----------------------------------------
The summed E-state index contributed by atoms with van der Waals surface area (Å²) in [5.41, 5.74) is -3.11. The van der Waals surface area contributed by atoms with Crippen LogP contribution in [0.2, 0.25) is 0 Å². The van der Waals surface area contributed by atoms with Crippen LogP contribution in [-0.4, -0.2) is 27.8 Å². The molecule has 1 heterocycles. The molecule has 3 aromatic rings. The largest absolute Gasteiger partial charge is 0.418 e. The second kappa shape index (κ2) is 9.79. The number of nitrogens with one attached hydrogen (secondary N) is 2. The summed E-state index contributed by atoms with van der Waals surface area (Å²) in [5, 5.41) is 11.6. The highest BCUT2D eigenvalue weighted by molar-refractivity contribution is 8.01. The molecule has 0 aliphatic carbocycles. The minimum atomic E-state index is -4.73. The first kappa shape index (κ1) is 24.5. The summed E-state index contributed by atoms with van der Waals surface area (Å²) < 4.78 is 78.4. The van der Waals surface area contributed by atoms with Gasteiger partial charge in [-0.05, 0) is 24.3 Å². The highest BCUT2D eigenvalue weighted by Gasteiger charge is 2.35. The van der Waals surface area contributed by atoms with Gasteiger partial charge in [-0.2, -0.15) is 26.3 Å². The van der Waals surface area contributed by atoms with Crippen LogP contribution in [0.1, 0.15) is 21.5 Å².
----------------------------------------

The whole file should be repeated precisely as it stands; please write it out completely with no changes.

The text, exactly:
The summed E-state index contributed by atoms with van der Waals surface area (Å²) in [5.41, 5.74) is -3.11. The van der Waals surface area contributed by atoms with Crippen LogP contribution in [0.2, 0.25) is 0 Å². The van der Waals surface area contributed by atoms with Crippen LogP contribution in [-0.4, -0.2) is 27.8 Å². The molecule has 1 heterocycles. The molecule has 3 aromatic rings. The largest absolute Gasteiger partial charge is 0.418 e. The second kappa shape index (κ2) is 9.79. The number of nitrogens with one attached hydrogen (secondary N) is 2. The summed E-state index contributed by atoms with van der Waals surface area (Å²) in [5, 5.41) is 11.6. The highest BCUT2D eigenvalue weighted by molar-refractivity contribution is 8.01. The molecule has 0 aliphatic carbocycles. The minimum atomic E-state index is -4.73. The first kappa shape index (κ1) is 24.5. The summed E-state index contributed by atoms with van der Waals surface area (Å²) < 4.78 is 78.4. The van der Waals surface area contributed by atoms with Gasteiger partial charge in [-0.05, 0) is 24.3 Å². The highest BCUT2D eigenvalue weighted by Gasteiger charge is 2.35. The van der Waals surface area contributed by atoms with Gasteiger partial charge in [-0.2, -0.15) is 26.3 Å². The van der Waals surface area contributed by atoms with Crippen LogP contribution in [0.1, 0.15) is 21.5 Å².